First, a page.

Clanging and shouts come from an open door on my left. We peer in and squint through a haze of cigarette smoke. A corner of a green clad table catches my eye and I hear tiles clinking. Next, I glimpse hands shuffling wads of cash. It looks like a mini casino or mahjong club. The scene is reminiscent of high rollers in a private poker game but without all the glitz and glamour. I step up on the edge of the doorway to take a closer look. Cocktails are replaced by bottles of Asian beer and dinner suits have no place here. A security guard sees me and moves to stop me from entering before realising I’m harmlessly observing from afar, while stuffing my face with egg waffle. He turns his back readjusting his earpiece and walks away.

The rain is falling a little harder now and we duck under the awnings to keep the camera dry. A door bangs and our heads snap up. A skinny man in a striped polo shirt has exited the building across the street and lights up a cigarette. The pink neon lights surrounding the head shots of dolled up girls suggests the type of establishment he has just visited. I stifle a giggle.

Within a matter of metres on this backstreet, we’ve passed farmers’ markets and gambling rooms. Brothels sit next to dingy hole-in-the-wall restaurants. Men gather on tiny stools on the pavement, slurping noodles and wontons from hot soup. Pots sizzle and trays reveal mixed stir frys. Blazing lights hang above bench seats inside cramped spaces that resemble old school diners. We pass newspaper clad walls and posters emblazoned with rows and rows of foreign script. Cooked geese and duck hang limp in windows next to bright orange tentacles and long squiggly strings of sausage-type things that must be offal or gizzards of some poor beast. The air is intoxicating, filled with familiar and strange scents.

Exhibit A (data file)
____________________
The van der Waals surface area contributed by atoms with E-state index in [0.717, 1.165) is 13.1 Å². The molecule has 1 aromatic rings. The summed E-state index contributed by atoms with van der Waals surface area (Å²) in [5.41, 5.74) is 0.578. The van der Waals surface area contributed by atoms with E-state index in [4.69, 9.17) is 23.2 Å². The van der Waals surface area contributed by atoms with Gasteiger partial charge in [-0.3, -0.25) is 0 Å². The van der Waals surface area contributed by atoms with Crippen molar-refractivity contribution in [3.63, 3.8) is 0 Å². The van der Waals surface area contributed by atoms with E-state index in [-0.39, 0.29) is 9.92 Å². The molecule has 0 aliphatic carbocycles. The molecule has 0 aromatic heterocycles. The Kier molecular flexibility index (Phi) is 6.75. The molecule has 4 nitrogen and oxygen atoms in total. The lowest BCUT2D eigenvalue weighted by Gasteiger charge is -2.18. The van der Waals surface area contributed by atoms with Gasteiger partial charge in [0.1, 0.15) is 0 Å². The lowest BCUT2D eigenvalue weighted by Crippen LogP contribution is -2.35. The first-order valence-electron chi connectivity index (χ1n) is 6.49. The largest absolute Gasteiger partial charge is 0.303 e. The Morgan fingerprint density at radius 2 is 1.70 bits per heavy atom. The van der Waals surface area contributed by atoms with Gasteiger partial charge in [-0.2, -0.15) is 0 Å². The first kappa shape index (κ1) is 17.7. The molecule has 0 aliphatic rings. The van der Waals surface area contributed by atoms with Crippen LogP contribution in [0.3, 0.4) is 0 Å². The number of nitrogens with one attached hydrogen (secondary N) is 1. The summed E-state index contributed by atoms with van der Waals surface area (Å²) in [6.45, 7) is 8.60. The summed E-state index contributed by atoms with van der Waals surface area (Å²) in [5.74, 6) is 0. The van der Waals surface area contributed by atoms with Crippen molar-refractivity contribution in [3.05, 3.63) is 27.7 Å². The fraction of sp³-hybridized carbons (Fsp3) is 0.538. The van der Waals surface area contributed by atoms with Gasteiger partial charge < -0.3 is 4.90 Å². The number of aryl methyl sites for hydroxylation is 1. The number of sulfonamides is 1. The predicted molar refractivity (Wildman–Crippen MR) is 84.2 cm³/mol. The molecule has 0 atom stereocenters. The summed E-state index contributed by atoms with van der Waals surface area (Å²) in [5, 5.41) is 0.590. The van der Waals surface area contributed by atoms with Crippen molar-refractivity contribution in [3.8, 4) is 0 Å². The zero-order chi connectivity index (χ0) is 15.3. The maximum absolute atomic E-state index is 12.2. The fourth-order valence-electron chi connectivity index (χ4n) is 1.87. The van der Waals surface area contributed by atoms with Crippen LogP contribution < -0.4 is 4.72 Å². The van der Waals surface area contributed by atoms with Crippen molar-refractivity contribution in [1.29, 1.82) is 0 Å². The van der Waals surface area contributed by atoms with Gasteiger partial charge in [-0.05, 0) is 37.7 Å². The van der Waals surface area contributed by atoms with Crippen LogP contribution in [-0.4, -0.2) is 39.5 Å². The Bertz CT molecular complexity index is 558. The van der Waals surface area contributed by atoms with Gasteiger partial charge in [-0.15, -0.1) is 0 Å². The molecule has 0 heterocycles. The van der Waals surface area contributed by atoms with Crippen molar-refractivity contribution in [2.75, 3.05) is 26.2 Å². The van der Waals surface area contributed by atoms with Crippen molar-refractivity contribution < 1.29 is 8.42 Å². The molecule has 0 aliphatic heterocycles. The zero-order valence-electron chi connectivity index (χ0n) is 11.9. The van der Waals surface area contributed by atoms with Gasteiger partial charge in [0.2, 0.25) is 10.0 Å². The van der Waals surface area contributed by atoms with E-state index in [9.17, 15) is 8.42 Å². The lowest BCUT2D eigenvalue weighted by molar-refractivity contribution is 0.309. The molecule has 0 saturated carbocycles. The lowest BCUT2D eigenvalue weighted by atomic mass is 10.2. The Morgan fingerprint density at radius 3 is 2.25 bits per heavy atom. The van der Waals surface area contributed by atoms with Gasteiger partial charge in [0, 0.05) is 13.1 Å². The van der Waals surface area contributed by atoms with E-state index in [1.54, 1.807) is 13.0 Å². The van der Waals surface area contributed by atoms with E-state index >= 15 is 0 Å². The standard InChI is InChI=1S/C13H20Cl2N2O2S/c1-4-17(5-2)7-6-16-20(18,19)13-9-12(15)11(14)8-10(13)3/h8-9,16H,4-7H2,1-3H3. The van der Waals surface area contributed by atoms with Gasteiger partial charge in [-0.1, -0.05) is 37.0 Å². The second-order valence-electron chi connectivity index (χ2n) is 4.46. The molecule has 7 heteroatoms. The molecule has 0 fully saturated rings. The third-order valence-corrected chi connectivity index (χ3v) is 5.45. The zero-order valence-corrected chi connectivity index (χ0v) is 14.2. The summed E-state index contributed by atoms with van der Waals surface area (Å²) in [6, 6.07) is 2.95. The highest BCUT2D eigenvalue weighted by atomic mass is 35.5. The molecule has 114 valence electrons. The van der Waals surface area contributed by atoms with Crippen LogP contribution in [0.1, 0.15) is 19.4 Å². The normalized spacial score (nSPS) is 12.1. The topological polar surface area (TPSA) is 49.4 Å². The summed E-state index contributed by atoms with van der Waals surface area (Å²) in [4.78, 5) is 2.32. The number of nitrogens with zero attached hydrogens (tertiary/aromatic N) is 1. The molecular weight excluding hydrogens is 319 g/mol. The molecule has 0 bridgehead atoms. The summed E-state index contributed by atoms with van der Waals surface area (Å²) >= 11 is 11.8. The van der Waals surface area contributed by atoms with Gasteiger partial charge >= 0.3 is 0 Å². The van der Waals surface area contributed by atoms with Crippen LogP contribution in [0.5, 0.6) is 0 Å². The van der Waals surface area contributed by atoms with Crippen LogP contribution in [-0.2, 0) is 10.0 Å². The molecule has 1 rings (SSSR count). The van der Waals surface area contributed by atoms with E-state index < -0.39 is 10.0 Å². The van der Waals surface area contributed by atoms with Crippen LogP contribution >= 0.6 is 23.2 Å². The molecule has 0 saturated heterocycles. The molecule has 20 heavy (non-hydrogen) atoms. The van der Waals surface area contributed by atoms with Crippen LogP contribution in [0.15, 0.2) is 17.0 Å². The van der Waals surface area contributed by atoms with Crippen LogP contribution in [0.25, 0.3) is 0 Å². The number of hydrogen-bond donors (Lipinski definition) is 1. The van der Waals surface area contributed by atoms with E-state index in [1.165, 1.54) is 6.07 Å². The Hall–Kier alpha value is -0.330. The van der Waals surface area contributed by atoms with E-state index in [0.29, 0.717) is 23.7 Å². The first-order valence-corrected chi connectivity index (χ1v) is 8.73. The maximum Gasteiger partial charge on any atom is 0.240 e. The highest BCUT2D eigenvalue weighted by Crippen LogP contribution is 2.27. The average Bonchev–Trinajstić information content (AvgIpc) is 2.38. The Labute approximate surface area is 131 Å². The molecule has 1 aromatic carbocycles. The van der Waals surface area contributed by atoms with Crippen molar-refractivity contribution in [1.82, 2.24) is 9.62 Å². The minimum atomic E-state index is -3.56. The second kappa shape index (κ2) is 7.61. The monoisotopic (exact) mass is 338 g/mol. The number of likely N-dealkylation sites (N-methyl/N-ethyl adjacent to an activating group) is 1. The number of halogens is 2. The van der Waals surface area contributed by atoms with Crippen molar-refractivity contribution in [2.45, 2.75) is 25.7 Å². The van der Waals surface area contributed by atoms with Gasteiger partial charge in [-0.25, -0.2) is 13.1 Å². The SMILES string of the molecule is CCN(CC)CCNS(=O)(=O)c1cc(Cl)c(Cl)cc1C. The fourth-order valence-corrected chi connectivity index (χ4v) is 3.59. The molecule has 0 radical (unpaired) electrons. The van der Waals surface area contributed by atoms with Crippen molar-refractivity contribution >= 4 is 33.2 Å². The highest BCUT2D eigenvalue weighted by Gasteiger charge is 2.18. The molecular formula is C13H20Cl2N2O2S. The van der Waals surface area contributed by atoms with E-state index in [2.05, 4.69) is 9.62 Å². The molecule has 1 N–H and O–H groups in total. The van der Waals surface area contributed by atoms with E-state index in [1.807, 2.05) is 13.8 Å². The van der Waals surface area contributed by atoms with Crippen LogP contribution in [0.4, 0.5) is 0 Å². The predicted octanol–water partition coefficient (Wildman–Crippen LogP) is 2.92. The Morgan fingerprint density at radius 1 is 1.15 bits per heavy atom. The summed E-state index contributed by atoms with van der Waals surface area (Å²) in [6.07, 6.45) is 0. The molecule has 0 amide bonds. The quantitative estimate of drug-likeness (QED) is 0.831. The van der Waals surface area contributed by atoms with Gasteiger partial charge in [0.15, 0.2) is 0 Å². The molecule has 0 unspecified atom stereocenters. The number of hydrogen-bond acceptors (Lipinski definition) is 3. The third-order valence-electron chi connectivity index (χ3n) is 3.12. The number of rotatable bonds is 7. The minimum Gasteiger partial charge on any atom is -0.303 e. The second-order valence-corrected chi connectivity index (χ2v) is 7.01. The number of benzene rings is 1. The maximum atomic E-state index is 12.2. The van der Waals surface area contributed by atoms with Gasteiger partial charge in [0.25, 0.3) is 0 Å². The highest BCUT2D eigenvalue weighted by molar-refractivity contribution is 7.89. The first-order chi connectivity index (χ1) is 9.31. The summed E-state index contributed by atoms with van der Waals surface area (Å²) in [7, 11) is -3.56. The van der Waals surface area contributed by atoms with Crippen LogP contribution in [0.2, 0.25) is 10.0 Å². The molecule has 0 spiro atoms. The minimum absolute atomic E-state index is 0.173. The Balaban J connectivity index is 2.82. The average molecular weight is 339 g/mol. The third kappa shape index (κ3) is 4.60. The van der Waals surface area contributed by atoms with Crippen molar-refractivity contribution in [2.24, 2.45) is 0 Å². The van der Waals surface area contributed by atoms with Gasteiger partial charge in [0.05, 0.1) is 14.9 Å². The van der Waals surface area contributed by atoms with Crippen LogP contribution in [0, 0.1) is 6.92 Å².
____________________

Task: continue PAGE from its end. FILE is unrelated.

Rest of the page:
A driver of a public light bus in the shadows, Mong Kok, Hong Kong
Gold script on green neon signs in Mong Kok, Hong Kong
Fortune teller on the backstreets of Mong Kok, Hong Kong
We walk past a glass-front shop revealing a room crowded with old men. The horse-racing on the televisions and discarded cards on the floor exposes another man’s kryptonite. A white-haired man scratches his head in the window as he studies the paper in his hand, while others shuffle around in a zombie-like trance with ticket stubs held tightly.

We reach the back of Temple Street Market where we’ve hit the lane of fortune tellers. Business must be slow tonight as many of the marquees are void of customers. Single hanging light bulbs and low-lit desk lamps illuminate several bored-faced or dozing vendors. I observe a couple of adolescents sitting with a spectacled woman. She holds the young man’s hand as his female companion sits wide-eyed and attentive. What are they expecting to hear?

Opting to turn right, we move around the corner stumbling into another industry. Bright pink boxes advertise climbing rabbit style dildos next to flimsy undergarments that don’t look like they’d hold up for long when adorned. I hear the low thrum of a battery-operated toy and sneak a sideways glance of pornographic DVDs among assorted phallic paraphernalia.

Laughing childishly, we start walking back to our hotel. It’s been a riveting evening, one that has left me bemused and enthralled. In this city full of contrasts, we managed to discover a small pocket of chaotic beauty on one grungy backstreet. Here, we observed characters from older generations clash with modern times; whose stories I won’t have the privilege of hearing but which I’ll imagine nonetheless. This night in Hong Kong has reaffirmed my thirst for discovery, awakening a curiosity to discover a culture I find confronting yet fascinating all at once. As my head hits the pillow, I resolve to return to Hong Kong. I close my eyes, my mind filled with twinkling neon lights and the beguiling faces of Mong Kok.